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The transition period is critical

There is a mantra that the 3-week transition period each side of calving, critically important to the productivity and health of cows and their calves, is as easy to ignore as a background radio. I think it is worth re-stating and action taken where improvements can be made.

Calcium is not just critical for bones and teeth – it is integral to the operation of smooth muscles, so maintaining blood calcium levels is essential if calving is going to go well. Imagine the forces required to move 200 litres of wet rumen fluid full of long forage. How easily would rumen function be affected by poor muscular function at a time of the year when low dry matter forages limit rumen fermentation rates anyway? A quickly growing unborn calf and the production of calcium-rich colostrum will test the ability of cows to mobilise bone calcium as calving approaches. However, older cows are especially at risk because they tend to come into milk faster but mobilise bone calcium slower than younger cows.

We are all slaves to our hormones but calving cows are under extra pressure because the hormones secreted to relax ligaments in preparation for expelling a calf are not specific to the birth canal. Suspensory ligaments that normally take the weight of the cow on the wall of the hoof also relax and increase the risk of bones bruising the very sensitive cells that produce the sole tissue. The digital cushion, which works like a gel insert in sports shoes, is not fully developed in 2 year old cows and is thinner in cows with a lower Body Condition Score (I think the “Recent Advances in Lameness Control” seminar by Professor Jon Huxley makes for interesting viewing – available on YouTube). Ensuring cows calf down in the optimum condition with good appetites is not only going to impact on their production and fertility but also their vulnerability to sole ulcers, which may take 3 months to grow through to the surface of the sole.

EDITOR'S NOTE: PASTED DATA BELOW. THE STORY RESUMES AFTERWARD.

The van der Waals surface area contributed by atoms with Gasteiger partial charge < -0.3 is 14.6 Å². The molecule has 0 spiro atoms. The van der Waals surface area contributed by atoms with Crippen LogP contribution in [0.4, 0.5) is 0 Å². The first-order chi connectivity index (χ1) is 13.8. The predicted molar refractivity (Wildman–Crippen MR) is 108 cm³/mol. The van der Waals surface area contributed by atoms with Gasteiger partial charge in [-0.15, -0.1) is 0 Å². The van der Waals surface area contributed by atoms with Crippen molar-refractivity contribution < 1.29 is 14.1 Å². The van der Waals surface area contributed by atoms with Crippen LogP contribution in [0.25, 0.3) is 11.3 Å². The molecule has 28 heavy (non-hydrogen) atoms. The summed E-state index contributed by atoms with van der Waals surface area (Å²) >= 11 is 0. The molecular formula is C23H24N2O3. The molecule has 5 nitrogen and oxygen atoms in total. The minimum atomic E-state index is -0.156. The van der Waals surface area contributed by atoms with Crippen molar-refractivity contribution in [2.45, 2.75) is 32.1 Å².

Add to this a mix of evolutionary strategy in all mammals for reduced immune response around parturition, an egg that takes about 90 days to mature (and is sensitive to hormonal and chemical signals) and a suppressed appetite in cows so they keep close to their young rather than wander off for fresh pasture. You have a potent biological mix with some potentially negative consequences.

NRM Pre-Calver Pellets have been specifically formulated with anionic salts to encourage bone mobilisation before calving to meet the growing needs of the calf and colostrum production. They have added protein to lessen the need for cows to mobilise body protein reserves. An ME of 12.5MJ/kgDM is impressive given their high mineral loading and reflects a high content of readily fermentable grains, which can help reduce the risk of sub-clinical ketosis. A high trace mineral and vitamin content in addition to Bovatec® add to the suite of ingredients selected specifically to help cows transition to lactation. They are worth considering by anyone looking for increased peace of mind this calving season.

For further information, contact your local Nutrition Specialist.

Article supplied by Dr. Rob Derrick, Nutritionist, Farmlands.